Every day, once my house has sighed quietly in the wake of two kids gone to school and the tea in my cup begins to paint the air with ephemeral threads of steam, my thoughts turn to poetry. How can I describe this silence? What does it mean to spend time reading poems? What is the Spotlight Poem today on Poets.org?
Inevitably, I put these thoughts away in order to go about my day, but I always hope I can find a few minutes to jot down a phrase or two that might grow into a poem with enough care and attention. This is important to me, but I’m not sure why. What is it that makes me want to collect words? Why do poets love to play with language? The answers are as many and varied as there are poems in the world.
Here is an essay by Amy Lowell that speaks about The Poet’s Trade. In this short piece, she outlines her belief that a poem must be crafted, “As a matter of fact, the poet must learn his trade in the same manner, and with the same painstaking care, as the cabinet-maker.” Another poem written by Heather McHugh, begins as a narrative about poets traveling and follows them as they speculate about poetry and its root meaning: What He Thought. It is in the end of the poem where a greater meaning becomes surprisingly apparent to the reader. Poetry seems to spring not out of craft, but from a spontaneous gift on the part of the writer.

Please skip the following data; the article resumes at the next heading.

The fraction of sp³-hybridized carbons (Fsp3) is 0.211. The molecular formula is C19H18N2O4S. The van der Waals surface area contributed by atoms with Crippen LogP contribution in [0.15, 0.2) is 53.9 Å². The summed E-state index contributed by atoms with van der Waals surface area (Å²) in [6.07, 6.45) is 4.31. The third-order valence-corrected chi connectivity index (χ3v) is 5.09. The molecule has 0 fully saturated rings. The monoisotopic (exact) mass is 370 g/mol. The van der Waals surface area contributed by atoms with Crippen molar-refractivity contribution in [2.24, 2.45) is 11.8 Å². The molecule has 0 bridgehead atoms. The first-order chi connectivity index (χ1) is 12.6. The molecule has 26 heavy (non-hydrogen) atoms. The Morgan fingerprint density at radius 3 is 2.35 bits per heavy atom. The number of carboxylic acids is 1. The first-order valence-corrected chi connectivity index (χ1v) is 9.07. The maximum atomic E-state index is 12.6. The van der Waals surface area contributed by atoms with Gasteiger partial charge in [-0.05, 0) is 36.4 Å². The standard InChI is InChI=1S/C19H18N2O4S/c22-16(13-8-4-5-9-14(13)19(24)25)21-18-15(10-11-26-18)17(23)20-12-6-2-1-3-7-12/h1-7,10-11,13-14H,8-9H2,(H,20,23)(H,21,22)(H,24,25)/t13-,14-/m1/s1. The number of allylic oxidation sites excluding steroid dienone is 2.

Your task this week is to write a poem about writing a poem, or about what it means to be a poet, or about how it feels to be inspired. Write a poet’s poem. Write a poem that only another writer will truly understand, but try to do it in a way that invites the non-writer into the poet’s world.
Here are some examples of what I’m talking about:
Thomas Lux Render, Render
Harryette Mullen All She Wrote
Charles Bukowski so you want to be a writer?
Richard Wilbur The Writer
Have fun. Be creative. Good luck! I leave you with this quote from this page on the Poets.org website, various quotes from On Poetry and Craft: Selected Prose of Theodore Roethke.
|Theodore Roethke wrote:|
|“You must believe: a poem is a holy thing — a good poem, that is.”|